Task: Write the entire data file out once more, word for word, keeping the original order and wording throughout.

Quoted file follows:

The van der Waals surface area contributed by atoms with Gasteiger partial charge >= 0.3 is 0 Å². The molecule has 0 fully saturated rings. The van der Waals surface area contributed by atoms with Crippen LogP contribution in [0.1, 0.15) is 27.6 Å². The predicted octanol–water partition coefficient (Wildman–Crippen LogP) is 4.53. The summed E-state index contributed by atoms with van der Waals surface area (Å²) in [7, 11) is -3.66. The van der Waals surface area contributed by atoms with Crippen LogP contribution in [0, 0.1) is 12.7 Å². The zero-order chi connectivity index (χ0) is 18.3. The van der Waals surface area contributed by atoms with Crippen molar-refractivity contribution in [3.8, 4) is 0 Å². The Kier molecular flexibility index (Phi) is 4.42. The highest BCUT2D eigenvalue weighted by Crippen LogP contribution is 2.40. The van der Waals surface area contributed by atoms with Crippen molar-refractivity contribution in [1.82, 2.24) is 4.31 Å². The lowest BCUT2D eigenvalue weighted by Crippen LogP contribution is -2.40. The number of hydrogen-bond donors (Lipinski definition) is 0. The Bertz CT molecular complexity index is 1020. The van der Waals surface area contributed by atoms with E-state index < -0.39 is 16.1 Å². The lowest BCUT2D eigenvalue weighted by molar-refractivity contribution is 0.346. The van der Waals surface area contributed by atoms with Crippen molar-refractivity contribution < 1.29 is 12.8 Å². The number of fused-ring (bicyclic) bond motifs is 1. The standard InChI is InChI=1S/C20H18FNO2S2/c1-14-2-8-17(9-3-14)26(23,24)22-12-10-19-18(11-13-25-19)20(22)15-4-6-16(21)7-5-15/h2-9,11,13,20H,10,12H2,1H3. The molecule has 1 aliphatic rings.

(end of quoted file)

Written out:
The van der Waals surface area contributed by atoms with Gasteiger partial charge >= 0.3 is 0 Å². The molecule has 0 fully saturated rings. The van der Waals surface area contributed by atoms with Crippen LogP contribution in [0.1, 0.15) is 27.6 Å². The predicted octanol–water partition coefficient (Wildman–Crippen LogP) is 4.53. The summed E-state index contributed by atoms with van der Waals surface area (Å²) in [7, 11) is -3.66. The van der Waals surface area contributed by atoms with Crippen LogP contribution in [0, 0.1) is 12.7 Å². The zero-order chi connectivity index (χ0) is 18.3. The van der Waals surface area contributed by atoms with Crippen molar-refractivity contribution in [3.8, 4) is 0 Å². The Kier molecular flexibility index (Phi) is 4.42. The highest BCUT2D eigenvalue weighted by Crippen LogP contribution is 2.40. The van der Waals surface area contributed by atoms with Crippen molar-refractivity contribution in [1.82, 2.24) is 4.31 Å². The lowest BCUT2D eigenvalue weighted by Crippen LogP contribution is -2.40. The number of hydrogen-bond donors (Lipinski definition) is 0. The Bertz CT molecular complexity index is 1020. The van der Waals surface area contributed by atoms with E-state index < -0.39 is 16.1 Å². The lowest BCUT2D eigenvalue weighted by molar-refractivity contribution is 0.346. The van der Waals surface area contributed by atoms with Crippen molar-refractivity contribution < 1.29 is 12.8 Å². The number of fused-ring (bicyclic) bond motifs is 1. The standard InChI is InChI=1S/C20H18FNO2S2/c1-14-2-8-17(9-3-14)26(23,24)22-12-10-19-18(11-13-25-19)20(22)15-4-6-16(21)7-5-15/h2-9,11,13,20H,10,12H2,1H3. The molecule has 1 aliphatic rings.